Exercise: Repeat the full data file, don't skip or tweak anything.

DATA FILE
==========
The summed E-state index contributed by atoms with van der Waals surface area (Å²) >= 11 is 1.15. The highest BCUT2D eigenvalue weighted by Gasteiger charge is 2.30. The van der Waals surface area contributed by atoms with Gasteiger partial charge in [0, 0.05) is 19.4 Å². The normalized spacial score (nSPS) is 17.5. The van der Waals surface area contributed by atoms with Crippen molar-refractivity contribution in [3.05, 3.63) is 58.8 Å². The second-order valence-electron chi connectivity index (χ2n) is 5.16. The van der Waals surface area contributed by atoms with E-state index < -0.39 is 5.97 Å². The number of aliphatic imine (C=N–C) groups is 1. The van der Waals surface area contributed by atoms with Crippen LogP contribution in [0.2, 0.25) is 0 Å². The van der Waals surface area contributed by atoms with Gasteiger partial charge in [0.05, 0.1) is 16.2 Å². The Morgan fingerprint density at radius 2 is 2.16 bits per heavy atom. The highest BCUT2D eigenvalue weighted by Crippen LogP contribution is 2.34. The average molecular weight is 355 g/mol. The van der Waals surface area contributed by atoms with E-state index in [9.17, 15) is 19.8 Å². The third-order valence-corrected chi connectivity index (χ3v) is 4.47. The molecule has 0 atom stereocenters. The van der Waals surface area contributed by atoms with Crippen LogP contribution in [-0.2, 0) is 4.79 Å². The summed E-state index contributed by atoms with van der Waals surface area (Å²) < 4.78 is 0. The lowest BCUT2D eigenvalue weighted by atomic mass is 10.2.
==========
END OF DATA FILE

The summed E-state index contributed by atoms with van der Waals surface area (Å²) >= 11 is 1.15. The highest BCUT2D eigenvalue weighted by Gasteiger charge is 2.30. The van der Waals surface area contributed by atoms with Gasteiger partial charge in [0, 0.05) is 19.4 Å². The normalized spacial score (nSPS) is 17.5. The van der Waals surface area contributed by atoms with Crippen molar-refractivity contribution in [3.05, 3.63) is 58.8 Å². The second-order valence-electron chi connectivity index (χ2n) is 5.16. The van der Waals surface area contributed by atoms with E-state index < -0.39 is 5.97 Å². The number of aliphatic imine (C=N–C) groups is 1. The van der Waals surface area contributed by atoms with Crippen LogP contribution in [0.2, 0.25) is 0 Å². The van der Waals surface area contributed by atoms with Gasteiger partial charge in [0.05, 0.1) is 16.2 Å². The Morgan fingerprint density at radius 2 is 2.16 bits per heavy atom. The highest BCUT2D eigenvalue weighted by Crippen LogP contribution is 2.34. The average molecular weight is 355 g/mol. The van der Waals surface area contributed by atoms with E-state index in [9.17, 15) is 19.8 Å². The third-order valence-corrected chi connectivity index (χ3v) is 4.47. The molecule has 0 atom stereocenters. The van der Waals surface area contributed by atoms with Crippen LogP contribution in [-0.2, 0) is 4.79 Å². The summed E-state index contributed by atoms with van der Waals surface area (Å²) < 4.78 is 0. The lowest BCUT2D eigenvalue weighted by atomic mass is 10.2.